Let’s start with an introduction: Who is Gavin Smith?
Just some guy. (He’s a science fiction and fantasy writer with a track record for action oriented stories.)
Your third Bastard Legion novel, War Criminals, is due to be published in July. How would you introduce the series to a potential reader? And what can fans of the series expect from this instalment?
So the high concept pitch for Bastard Legion is the Dirty Dozen/Suicide Squad (depending on your age) meets Aliens. It’s about a mercenary penal legion recruited from the 6,000-strong convict population the Hangman’s Daughter (an interstellar prison barge). They are led by the cheerful, if possibly psychopathic, ex-black ops soldier Miska Corbin and the VR ghost of her dead dad.
War Criminals will see the Legion engaged in a full scale war for the first time! (Previously it’s been smaller-scale black ops.)
What inspired you to write the novel and series? And where do you draw your inspiration from in general?
I’m afraid it’s not a terribly exciting story. Marcus Gipps, my then editor, and I were casting round for a fun idea for a series. I put together several ideas, the Bastard Legion appealed to my love of old war movies and crime fiction. Obviously, there’s a degree of inspiration from the likes of the Dirty Dozen and lots of the grittier, more violent side of SF (Peter Hamilton, Richard Morgan etc.), but something we did talk about was how the premise should sound like the premise for a 2000AD strip.
I’m going to give the cop-out answer as far as inspiration goes here. Basically, I get inspiration from everywhere. In the Bastard Legion, the inspiration comes from books, movies, comics, mythology and current events. I base characters on facets of people I know or have met. I can be inspired by everything from landscape to childhood memories, to ridiculous conversations in pubs with your mates. It’s sort of a weird question because you never really switch off.
How were you introduced to genre fiction?
My first real awareness of it was when my gran(mother) used to bring me DC comics when she was babysitting. I’m still not sure where she got them from in 1970s Dundee.
How do you like being a writer and working within the publishing industry?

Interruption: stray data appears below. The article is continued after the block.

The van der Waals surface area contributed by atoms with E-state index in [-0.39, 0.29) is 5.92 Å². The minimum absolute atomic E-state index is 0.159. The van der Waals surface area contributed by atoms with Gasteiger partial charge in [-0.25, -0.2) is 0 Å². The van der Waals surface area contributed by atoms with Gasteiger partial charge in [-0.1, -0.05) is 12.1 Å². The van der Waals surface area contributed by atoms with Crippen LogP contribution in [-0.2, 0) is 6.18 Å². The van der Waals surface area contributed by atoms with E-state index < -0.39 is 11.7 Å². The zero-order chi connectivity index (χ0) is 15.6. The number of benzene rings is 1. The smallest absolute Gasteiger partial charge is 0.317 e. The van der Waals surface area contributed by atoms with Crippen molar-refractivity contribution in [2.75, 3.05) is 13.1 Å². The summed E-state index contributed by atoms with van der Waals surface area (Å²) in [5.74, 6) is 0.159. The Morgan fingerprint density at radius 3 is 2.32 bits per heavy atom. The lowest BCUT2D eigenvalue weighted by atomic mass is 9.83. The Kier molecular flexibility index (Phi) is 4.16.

I love writing, but I’m not sure about some other aspects of being a ‘writer’, but every job has its ups and down. Similarly with working in with the publishing industry. There are things within the monolithic ‘industry’ I’d like to see done differently. At the same time, almost everyone I’ve met who’s involved in the industry is pleasant and professional, it’s a very friendly and welcoming culture.
Do you have any specific working, writing, researching practices?
I plan, rather than pants, I tend to give myself deadlines (or I’ll just research forever), daily word counts, etc., and I like to have a good run at it, so I tend to write in 3-4 hour blocks. Of course, I frequently fail at my best practice.
When did you realize you wanted to be an author, and what was your first foray into writing? Do you still look back on it fondly?
I’m not sure when I decided I wanted to be a writer. I remember making books when I was at infants’ school. When I started to take it more seriously, a lot of my writing was film scripts (I studied film at university). My early scripts are rubbish, but it’s a learning process. My first novel was Veteran, which got published, so I look on that pretty fondly — though some of my earlier short stories are a bit cringe-inducing.
What’s your opinion of the genre today, and where do you see your work fitting into it?
I wish there was a bit less competition for people’s attention but I think genre fiction is in pretty good shape, just from the sheer choice. What’s really nice is that we’re starting to hear more and more from voices that have been previously marginalised in genre fiction, which is bringing in different perspectives and that’s only going to increase.
Do you have any other projects in the pipeline, and what are you working on at the moment?
I’d like to continue with the Bastard Legion series, but that depends on sales. I’m between projects right now so I’m kicking around a few ideas. I’ve been experimenting with fantasy (there’s a couple of short fantasy stories of mine up on the Fantasy Hive website) and I have a film script doing the rounds at the moment.
What are you reading at the moment (fiction, non-fiction)?
I am currently reading The Iron Grail by Robert Holdstock, which is brilliant: few people write liminal spaces like Holdstock, and he fuses savagery and wonder perfectly. Non-fiction I am currently reading When Giants Walked the Earth by Mick Wall, which is about Led Zeppelin (this may or may not be research). And very slowly, I’m also reading Xanathar’s Guide to Everything, which is a D&D sourcebook. Oh, and also slowly Norse Mythology by Neil Gaiman. I also have the arcs for Planetside by Michael Mammay and Grey Bastards by Jonathan French up next to read, and I’m really looking forward to them.
If you could recommend only one novel to someone, what would it be?
Depending on the day it would either be The Liar by Stephen Fry, or The Crow Road by Iain Banks (yes, I know I’m cheating). Sorry genre friends!
What’s something readers might be surprised to learn about you?
That I am an aquanaut, in that I have spent over 24 hours living in an underwater environment, and that I was once nearly blown up whilst dressed as a Napoleonic soldier.
What are you most looking forward to in the next twelve months?
Trump being marched out of the White House in handcuffs. Also I’m going to walk Hadrian’s Wall with my girlfriend.
Gavin Smith’s Bastard Legion and Friendly Fire are out now, and War Criminals is published by Gollancz on July 26th in eBook. Smith’s Veteran series (mentioned in the interview) is also available as an omnibus edition, also published by Gollancz.